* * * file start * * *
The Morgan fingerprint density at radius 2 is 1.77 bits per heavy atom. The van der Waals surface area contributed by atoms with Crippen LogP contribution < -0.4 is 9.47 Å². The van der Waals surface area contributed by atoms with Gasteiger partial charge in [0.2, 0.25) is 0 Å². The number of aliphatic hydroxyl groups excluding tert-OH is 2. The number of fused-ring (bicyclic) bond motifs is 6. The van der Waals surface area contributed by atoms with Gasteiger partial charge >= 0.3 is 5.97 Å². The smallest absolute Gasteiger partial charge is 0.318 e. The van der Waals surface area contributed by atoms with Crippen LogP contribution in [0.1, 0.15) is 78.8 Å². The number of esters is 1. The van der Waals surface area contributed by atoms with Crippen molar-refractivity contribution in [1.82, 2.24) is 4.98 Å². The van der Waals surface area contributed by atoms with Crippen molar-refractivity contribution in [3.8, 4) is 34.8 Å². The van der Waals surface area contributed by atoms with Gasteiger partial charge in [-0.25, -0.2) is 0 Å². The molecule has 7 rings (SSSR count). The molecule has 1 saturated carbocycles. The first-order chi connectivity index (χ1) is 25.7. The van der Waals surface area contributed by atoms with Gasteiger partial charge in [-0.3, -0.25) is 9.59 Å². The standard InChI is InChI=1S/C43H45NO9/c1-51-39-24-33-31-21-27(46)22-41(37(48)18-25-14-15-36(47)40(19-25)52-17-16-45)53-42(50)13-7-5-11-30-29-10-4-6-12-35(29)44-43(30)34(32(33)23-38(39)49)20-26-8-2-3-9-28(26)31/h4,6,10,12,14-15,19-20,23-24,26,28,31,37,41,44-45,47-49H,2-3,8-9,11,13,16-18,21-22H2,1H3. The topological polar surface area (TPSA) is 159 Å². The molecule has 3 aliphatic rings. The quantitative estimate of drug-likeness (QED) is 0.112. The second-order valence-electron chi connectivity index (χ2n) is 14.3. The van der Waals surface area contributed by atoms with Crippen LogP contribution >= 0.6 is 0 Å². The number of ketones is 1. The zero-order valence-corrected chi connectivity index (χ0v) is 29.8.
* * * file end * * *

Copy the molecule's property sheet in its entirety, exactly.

The Morgan fingerprint density at radius 2 is 1.77 bits per heavy atom. The van der Waals surface area contributed by atoms with Crippen LogP contribution < -0.4 is 9.47 Å². The van der Waals surface area contributed by atoms with Gasteiger partial charge in [0.2, 0.25) is 0 Å². The number of aliphatic hydroxyl groups excluding tert-OH is 2. The number of fused-ring (bicyclic) bond motifs is 6. The van der Waals surface area contributed by atoms with Gasteiger partial charge >= 0.3 is 5.97 Å². The smallest absolute Gasteiger partial charge is 0.318 e. The van der Waals surface area contributed by atoms with Crippen LogP contribution in [0.1, 0.15) is 78.8 Å². The number of esters is 1. The van der Waals surface area contributed by atoms with Crippen molar-refractivity contribution in [1.82, 2.24) is 4.98 Å². The van der Waals surface area contributed by atoms with Crippen molar-refractivity contribution in [3.8, 4) is 34.8 Å². The van der Waals surface area contributed by atoms with Gasteiger partial charge in [-0.25, -0.2) is 0 Å². The molecule has 7 rings (SSSR count). The molecule has 1 saturated carbocycles. The first-order chi connectivity index (χ1) is 25.7. The van der Waals surface area contributed by atoms with Gasteiger partial charge in [-0.3, -0.25) is 9.59 Å². The standard InChI is InChI=1S/C43H45NO9/c1-51-39-24-33-31-21-27(46)22-41(37(48)18-25-14-15-36(47)40(19-25)52-17-16-45)53-42(50)13-7-5-11-30-29-10-4-6-12-35(29)44-43(30)34(32(33)23-38(39)49)20-26-8-2-3-9-28(26)31/h4,6,10,12,14-15,19-20,23-24,26,28,31,37,41,44-45,47-49H,2-3,8-9,11,13,16-18,21-22H2,1H3. The topological polar surface area (TPSA) is 159 Å². The molecule has 3 aliphatic rings. The quantitative estimate of drug-likeness (QED) is 0.112. The second-order valence-electron chi connectivity index (χ2n) is 14.3. The van der Waals surface area contributed by atoms with Crippen LogP contribution >= 0.6 is 0 Å². The number of ketones is 1. The zero-order valence-corrected chi connectivity index (χ0v) is 29.8.